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Colby Ambrosio Brings the Electricity to the Ice & the Locker Room

A Q&A with the skilled junior forward

John Quackenbos,

From the dangles to the goals and celebrations, forward Colby Ambrosio has made his presence known at Conte Forum as one of Boston College men’s hockey’s most exciting & fun-to-watch players.

Currently a junior, Ambrosio has slotted seamlessly into any position he’s been asked to play at BC in the past three years. This season, he’s found himself as a driver of the offense, playing at right wing on the top line. He is in a three way tie for team lead in points with nine points in 10 games played, and is second on the team in goals scored with six.

We sat down with Colby ahead of Thanksgiving to chat about adjusting to a new coach, chemistry with his linemates, his sushi recommendations in the area, and more!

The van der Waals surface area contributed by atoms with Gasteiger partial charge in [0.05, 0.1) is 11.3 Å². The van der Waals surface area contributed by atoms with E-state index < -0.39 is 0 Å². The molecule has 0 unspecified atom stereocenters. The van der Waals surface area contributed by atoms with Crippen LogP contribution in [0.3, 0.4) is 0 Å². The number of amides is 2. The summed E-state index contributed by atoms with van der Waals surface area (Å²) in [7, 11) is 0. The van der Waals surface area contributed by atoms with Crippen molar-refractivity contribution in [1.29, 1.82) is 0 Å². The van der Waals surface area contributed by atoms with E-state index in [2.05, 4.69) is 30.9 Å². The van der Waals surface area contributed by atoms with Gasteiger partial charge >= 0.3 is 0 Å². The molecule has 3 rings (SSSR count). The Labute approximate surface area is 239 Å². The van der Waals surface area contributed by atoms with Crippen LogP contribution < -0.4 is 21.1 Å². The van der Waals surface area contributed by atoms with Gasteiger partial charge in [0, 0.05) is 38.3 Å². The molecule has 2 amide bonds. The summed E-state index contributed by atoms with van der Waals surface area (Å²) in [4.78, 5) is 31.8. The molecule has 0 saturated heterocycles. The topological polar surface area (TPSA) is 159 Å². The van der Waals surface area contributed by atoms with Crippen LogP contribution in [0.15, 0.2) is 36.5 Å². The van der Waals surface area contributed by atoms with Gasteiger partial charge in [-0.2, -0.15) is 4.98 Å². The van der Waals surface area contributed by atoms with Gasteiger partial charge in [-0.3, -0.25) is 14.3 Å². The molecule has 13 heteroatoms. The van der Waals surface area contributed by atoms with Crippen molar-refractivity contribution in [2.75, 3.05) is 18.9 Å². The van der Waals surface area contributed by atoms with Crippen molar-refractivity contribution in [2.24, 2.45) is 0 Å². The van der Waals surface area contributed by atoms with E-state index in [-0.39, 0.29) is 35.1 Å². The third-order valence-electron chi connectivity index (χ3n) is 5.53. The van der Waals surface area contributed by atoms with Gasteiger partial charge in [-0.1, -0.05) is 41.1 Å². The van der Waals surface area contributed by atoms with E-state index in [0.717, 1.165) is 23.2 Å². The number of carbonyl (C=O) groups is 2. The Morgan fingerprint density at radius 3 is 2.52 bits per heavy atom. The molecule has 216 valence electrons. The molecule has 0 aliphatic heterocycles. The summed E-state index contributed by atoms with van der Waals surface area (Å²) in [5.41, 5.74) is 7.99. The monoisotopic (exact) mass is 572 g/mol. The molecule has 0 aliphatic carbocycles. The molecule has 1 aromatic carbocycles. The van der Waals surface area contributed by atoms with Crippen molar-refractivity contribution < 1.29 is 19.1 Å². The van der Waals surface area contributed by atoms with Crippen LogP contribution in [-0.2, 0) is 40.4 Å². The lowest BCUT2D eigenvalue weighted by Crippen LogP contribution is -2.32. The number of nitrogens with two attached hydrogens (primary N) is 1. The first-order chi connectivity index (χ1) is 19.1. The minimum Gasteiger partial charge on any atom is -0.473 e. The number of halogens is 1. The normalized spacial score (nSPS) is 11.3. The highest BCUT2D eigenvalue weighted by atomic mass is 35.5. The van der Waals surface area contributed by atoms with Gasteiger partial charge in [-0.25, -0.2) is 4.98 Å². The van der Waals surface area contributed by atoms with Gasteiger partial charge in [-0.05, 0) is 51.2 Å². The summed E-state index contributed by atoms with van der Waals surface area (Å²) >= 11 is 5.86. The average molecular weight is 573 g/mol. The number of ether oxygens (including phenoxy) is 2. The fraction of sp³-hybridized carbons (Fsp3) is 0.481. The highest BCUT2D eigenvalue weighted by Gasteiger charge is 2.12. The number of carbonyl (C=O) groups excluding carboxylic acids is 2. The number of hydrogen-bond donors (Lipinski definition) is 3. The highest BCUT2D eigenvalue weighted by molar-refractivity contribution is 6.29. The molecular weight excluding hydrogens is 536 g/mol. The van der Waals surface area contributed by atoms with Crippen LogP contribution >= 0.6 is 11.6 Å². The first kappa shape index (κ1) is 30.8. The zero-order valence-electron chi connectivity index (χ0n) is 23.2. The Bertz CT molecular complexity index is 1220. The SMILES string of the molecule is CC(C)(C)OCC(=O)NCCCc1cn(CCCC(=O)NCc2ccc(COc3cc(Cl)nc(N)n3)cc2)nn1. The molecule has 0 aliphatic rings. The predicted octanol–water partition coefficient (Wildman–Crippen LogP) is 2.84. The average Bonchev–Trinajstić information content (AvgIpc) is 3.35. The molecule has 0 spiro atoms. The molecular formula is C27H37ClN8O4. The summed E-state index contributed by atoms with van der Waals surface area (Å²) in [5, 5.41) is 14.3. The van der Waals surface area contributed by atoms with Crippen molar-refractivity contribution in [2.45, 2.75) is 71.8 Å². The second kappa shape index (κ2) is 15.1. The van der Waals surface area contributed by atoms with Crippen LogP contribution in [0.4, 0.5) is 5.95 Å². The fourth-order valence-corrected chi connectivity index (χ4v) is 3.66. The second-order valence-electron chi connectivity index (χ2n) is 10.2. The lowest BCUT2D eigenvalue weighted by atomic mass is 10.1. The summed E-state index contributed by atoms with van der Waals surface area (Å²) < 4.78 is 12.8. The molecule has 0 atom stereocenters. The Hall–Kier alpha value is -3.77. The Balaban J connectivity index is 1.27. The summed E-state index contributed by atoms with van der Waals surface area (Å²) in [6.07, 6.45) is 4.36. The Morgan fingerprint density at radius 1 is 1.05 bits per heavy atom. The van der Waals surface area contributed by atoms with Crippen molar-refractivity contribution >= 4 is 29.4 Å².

What made you decide to go the college hockey route, given how common major junior is up in Canada?

Yeah so obviously growing up in Canada — or at least in Ontario, I grew up in Welland, Ontario — all you hear about is the OHL, the Ontario Hockey League. And obviously when I was younger, all I wanted to do was play in the OHL because that’s all I really knew. Around 8th grade I went to this NCAA talk, I didn’t know what it was and then once I listened to this talk, I had this discussion with my parents and we all thought it was a better route. Obviously the hockey is really good coming here; I came here being 18 and I was playing against 23 year olds so it really prepares you for the next level. And you know, God forbid something were to happen like a career ending injury or something like that — knock on wood hopefully nothing ever happens — at least I’d have schooling to fall back on.

Going off that, why did you choose BC?

I chose BC — so I was actually very fortunate to come to BC when I was 14. And just the guys that they’ve developed here are kind of shorter, more skilled guys that I model my game after — guys like Nathan Gerbe, Johnny Gaudreau, Cam Atkinson — guys like that who I looked up to and still do obviously came here so that played a big factor.